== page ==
Mallika shared an example from her quizzing experience:
“When I am the only girl in a team, I often find myself getting overridden over answers I want to give. I recently had a serious talk with my teammates about this. I gave them several examples where I had the right answer but they overruled me.
They accepted that it is not this hard for male teammates to convince other teammates to submit their answers in the face of disagreement, and said they would be more conscious in the future.”
Ananya writes about this:
“Sweeping generalizations are made that women quizzers are not as good as their male counterparts simply because they do not come to enough quizzes to prove their worth. Men might consciously avoid teaming up with women (or approach men first). This also means a lack of ‘mentors’ – experienced male quizzers offer young men guidance with a frequency they do not show when it comes to young women. Experienced women quizzers are simply too far and few to fill the void.”
Ria spoke about another dynamic that makes even the act of forming a quiz team as a woman a challenge:
“As a woman, your team-making is always questioned. I have always made teams for completely common quizzing reasons - I want to team up with people who are great quizzers, or who fill my knowledge gaps. When others invite me to join their team, it is usually for the same reason.
But when a man and a woman team up, rumours inevitably start flying. People say things like, ‘Oh, they teamed up so they must be dating’ or ‘She is sleeping with him so that she can team up with him’ or ‘He is interested in her (romantically), that is why he is teaming up with her’.
A woman being a good quizzer is somehow never a thought that occurs to people. This constant questioning of your talent or merit as a quizzer can really get you down.”
The time and place
The fact that both my lasting memories from quizzing are of late-night quizzes is not an aberration. Ananya writes:
“Quizzers often note that the numbers of female participants at quizzes are highest in school but dwindle successively at college and beyond.
Perhaps the most obvious structural barrier in quizzing is safety-related concerns. While young women face travel restrictions or curfews from family or educational institutions, older women also avoid commuting in the evenings or nights. On the other hand, men are usually allowed to travel across the country for quizzes and to stay late at local quizzes to socialize.”
Bad timing might seem like a minor inconvenience to men, but quizzes being held at or overflowing into the night is one of the biggest barriers in the way of greater women’s participation in quizzing.
I spoke with Smriti, a quizzer who had not even considered this as a barrier until our conversation.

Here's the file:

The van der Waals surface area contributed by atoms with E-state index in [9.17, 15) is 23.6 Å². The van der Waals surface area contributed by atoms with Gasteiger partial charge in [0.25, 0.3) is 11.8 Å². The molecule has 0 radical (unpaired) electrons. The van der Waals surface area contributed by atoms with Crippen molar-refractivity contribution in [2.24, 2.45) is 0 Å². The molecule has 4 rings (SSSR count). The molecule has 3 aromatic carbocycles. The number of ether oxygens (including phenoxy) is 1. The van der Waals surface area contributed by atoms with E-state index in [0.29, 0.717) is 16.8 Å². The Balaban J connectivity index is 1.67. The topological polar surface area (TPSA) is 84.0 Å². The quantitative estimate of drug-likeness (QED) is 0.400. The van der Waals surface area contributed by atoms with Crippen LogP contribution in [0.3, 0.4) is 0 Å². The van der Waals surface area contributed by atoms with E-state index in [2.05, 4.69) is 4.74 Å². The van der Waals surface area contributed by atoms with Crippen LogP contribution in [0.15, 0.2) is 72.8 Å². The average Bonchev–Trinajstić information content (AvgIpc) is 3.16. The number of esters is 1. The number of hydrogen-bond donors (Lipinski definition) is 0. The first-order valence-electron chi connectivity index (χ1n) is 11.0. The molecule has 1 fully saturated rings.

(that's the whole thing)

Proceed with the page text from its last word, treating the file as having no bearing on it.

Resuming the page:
“Oh, I just remembered now that you asked me about this. The quiz meets in my college would be held in the boys hostel, where girls were simply not allowed after hours. I just accepted it without question at the time. I am finding it very amusing now that I didn't even notice this because I am so used to discrimination and bias.”
Komal says that a recent chat with a male quizzer showed her that little has changed since her college days:
“In my undergrad college, all the quiz tryouts would happen late in the night, after the girls’ curfew time. So obviously no girls could participate. Even during the college fest, quizzes were scheduled during late evenings. So, not only could girls not participate, we couldn't even watch the event to build a passing interest in quizzing.
Recently, I was talking about the lack of women in quizzing with a male quizmaster, and he said it was unfortunate that the women had a curfew. It didn't even occur to him that he can choose to schedule the events at a more inclusive time.”
Akshaya says that almost all quizzes she has attended - including informal ones - start and end late.
“This is a big hurdle because pub and informal quizzes are how one gets their foot in the quizzing door. But if I don't have a male companion ready to drop me home, I simply cannot participate in these quizzes.
The KQA (Karnataka Quiz Association) is much more sensible on that front. They do weekend quizzes starting at 10am. Even their evening quizzes usually end early, or simply happen online. Such scheduling practices need to be encouraged if we want more women in quizzing.”
Ria echoes that having trustworthy male friends willing to drop you home is a privilege and that it should not be a pre-requisite for a woman to participate in a quiz.
“Most quizzes start 2 hours after their scheduled time, and end 5 hours after the scheduled time, making it physically impossible for women to get back home safely.
I have often had to miss quizzes because I knew they would run late. Many women quizzers live in hostels, PGs, etc. where they have a curfew. 99% women will simply not go for a late evening quiz, while men will not even realize that this is an issue.
Once you have friends in the quizzing circuit, you have the privilege of asking someone to drop you home. But imagine you are a college student participating in your first quiz, or are new to a city, and you do not know anyone yet. You don't know who can become a supportive friend and who can become a creepy stalker. How will you ask someone to drop you home?”
There is an easy fix for this, of course, and Ria has been practicing it too.
“We need to schedule quizzes earlier. Start at 10am instead of 3pm, and try to adhere to the scheduled timings. When I am a quizmaster, I make it a point to start my quizzes within 15mins of the scheduled start time. But I don’t see a lot of quizzers doing that. People want to wait for the audience to grow, or to wait for some specific people to join. This is a clear discouragement for potential women participants in such quizzes.”
Boys’ Club, harassment, and exclusion
Over years and decades of these barriers working their magic, most quizzing circuits have become trapped in a vicious cycle. The presence of only a few women forges a strong boys club, which, in turn, discourages women to join.
This boys club dynamic manifests as inside jokes and late-night after-parties at best, and casual sexism and even sexual harassment at worst.